I would say don't stop caring about making work that makes you happy, but stepping back from the pursuit of medals might not be a bad thing.  In the end, what we do is an art form, so there's always a subjective/taste element to any judging of it.  At the end of the day if you've painted a subject you enjoy, to a standard you'll be happy to look at on your shelf, that's the goal.  It's a hobby and it's supposed to be fun.  Maybe even relaxing!  Forcing yourself to paint subjects you don''t like in a style you don't enjoy is pretty much as far from fun as I think you can get.  FWIW, I really like your figures.  There have been a number of times I've opened one up and gone "Wow"! ::D::winkthumbs:

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1 hour ago, Sirithiliel said:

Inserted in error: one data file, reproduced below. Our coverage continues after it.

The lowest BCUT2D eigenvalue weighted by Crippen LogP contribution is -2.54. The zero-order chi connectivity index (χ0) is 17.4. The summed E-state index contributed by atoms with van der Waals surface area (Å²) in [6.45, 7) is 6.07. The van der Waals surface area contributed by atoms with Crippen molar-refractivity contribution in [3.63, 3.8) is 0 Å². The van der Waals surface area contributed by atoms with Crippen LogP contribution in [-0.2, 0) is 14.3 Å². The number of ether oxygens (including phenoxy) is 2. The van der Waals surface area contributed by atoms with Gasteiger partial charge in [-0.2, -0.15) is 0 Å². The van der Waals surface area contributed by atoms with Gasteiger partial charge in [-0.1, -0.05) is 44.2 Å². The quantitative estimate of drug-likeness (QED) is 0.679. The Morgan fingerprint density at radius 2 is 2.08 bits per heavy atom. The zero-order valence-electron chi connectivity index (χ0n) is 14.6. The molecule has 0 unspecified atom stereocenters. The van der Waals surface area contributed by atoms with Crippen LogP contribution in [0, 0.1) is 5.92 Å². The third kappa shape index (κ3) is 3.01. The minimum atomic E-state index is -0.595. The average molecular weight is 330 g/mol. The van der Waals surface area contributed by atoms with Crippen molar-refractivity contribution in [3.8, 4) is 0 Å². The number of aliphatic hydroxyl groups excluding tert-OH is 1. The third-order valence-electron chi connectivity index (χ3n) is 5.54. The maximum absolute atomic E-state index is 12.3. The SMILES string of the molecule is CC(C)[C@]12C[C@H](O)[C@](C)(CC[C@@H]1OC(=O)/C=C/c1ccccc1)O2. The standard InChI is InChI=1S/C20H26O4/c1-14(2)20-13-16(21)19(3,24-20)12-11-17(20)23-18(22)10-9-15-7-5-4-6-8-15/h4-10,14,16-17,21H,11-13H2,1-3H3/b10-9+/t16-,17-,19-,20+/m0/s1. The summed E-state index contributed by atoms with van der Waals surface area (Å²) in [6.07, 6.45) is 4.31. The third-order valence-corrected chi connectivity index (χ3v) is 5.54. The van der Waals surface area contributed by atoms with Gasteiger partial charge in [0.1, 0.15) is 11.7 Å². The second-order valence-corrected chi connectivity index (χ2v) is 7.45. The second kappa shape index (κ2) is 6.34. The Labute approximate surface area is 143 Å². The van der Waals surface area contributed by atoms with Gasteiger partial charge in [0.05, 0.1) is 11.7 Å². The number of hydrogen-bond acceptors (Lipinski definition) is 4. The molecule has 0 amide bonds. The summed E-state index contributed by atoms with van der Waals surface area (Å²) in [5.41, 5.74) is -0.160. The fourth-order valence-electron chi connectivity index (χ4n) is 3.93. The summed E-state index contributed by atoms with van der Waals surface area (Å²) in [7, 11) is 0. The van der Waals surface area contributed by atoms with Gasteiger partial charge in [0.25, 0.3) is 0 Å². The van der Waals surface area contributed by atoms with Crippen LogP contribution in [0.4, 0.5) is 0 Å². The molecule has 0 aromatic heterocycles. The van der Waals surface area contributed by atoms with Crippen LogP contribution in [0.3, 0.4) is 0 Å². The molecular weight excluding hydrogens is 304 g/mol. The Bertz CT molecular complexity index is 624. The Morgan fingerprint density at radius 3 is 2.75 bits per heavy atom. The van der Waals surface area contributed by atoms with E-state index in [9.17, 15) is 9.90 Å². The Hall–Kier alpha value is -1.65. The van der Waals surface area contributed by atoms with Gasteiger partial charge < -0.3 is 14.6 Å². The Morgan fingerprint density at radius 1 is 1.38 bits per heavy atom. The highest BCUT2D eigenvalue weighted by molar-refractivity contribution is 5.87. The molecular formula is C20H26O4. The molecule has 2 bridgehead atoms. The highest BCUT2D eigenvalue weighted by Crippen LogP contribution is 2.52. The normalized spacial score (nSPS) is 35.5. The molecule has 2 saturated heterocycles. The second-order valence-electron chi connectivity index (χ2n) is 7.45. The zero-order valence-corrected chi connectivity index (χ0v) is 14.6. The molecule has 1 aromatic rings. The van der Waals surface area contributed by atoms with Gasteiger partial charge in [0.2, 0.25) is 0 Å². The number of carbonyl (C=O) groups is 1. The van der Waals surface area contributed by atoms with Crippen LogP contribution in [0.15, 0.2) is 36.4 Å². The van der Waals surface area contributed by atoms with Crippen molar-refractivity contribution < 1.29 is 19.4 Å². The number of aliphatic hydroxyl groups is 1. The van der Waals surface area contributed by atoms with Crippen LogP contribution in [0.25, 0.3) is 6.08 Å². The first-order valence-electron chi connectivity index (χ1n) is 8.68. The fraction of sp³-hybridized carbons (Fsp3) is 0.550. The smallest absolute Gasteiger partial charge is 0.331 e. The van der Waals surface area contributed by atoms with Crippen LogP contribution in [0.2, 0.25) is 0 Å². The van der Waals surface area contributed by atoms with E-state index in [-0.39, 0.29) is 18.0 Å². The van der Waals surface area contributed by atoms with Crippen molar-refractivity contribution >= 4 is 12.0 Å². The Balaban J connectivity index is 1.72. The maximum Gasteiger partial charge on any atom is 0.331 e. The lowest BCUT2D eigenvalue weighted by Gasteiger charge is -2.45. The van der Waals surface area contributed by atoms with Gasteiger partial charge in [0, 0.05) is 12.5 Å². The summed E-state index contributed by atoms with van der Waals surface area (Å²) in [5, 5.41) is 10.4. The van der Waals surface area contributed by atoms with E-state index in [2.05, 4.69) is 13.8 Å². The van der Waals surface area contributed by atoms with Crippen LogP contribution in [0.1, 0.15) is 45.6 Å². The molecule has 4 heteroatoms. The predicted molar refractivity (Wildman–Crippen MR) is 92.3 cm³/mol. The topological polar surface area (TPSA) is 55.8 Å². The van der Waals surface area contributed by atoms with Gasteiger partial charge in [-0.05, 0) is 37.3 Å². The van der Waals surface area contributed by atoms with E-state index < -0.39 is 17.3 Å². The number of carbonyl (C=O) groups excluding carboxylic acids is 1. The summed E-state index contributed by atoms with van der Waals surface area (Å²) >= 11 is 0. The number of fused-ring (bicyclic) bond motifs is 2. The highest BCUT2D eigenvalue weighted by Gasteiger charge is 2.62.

i'm definitely going to make an attempt to stop caring so much. Just do what i find fun to paint, enter whichever one i want to, and accept the results. It's just not worth the stress and disappointment.

 

 

Not caring about competition results can be a healthy start.  What I love about your work is the life and creativity you bring to it.  It's possible to learn any technique and still produce something boring, but to capture the imagination is a gift.  

 

I agree that focusing on what you enjoy and slowly honing those skills will get you there.  I've seen many comments about how long it can take to move from bronze to silver and from silver to gold. So not scoring that gold doesn't mean you didn't improve, but it's hard to quantify because you scored the same medal.  

 

Personally, I have not improved noticeably in my painting skills.  I have improved my speed significantly.  Which was one of my goals, so maybe I'll get there eventually.  What I've learned from watching kids learn things is that growth often comes in non-linear ways.  And it's almost never obvious to the one doing the learning, because they are too close to it.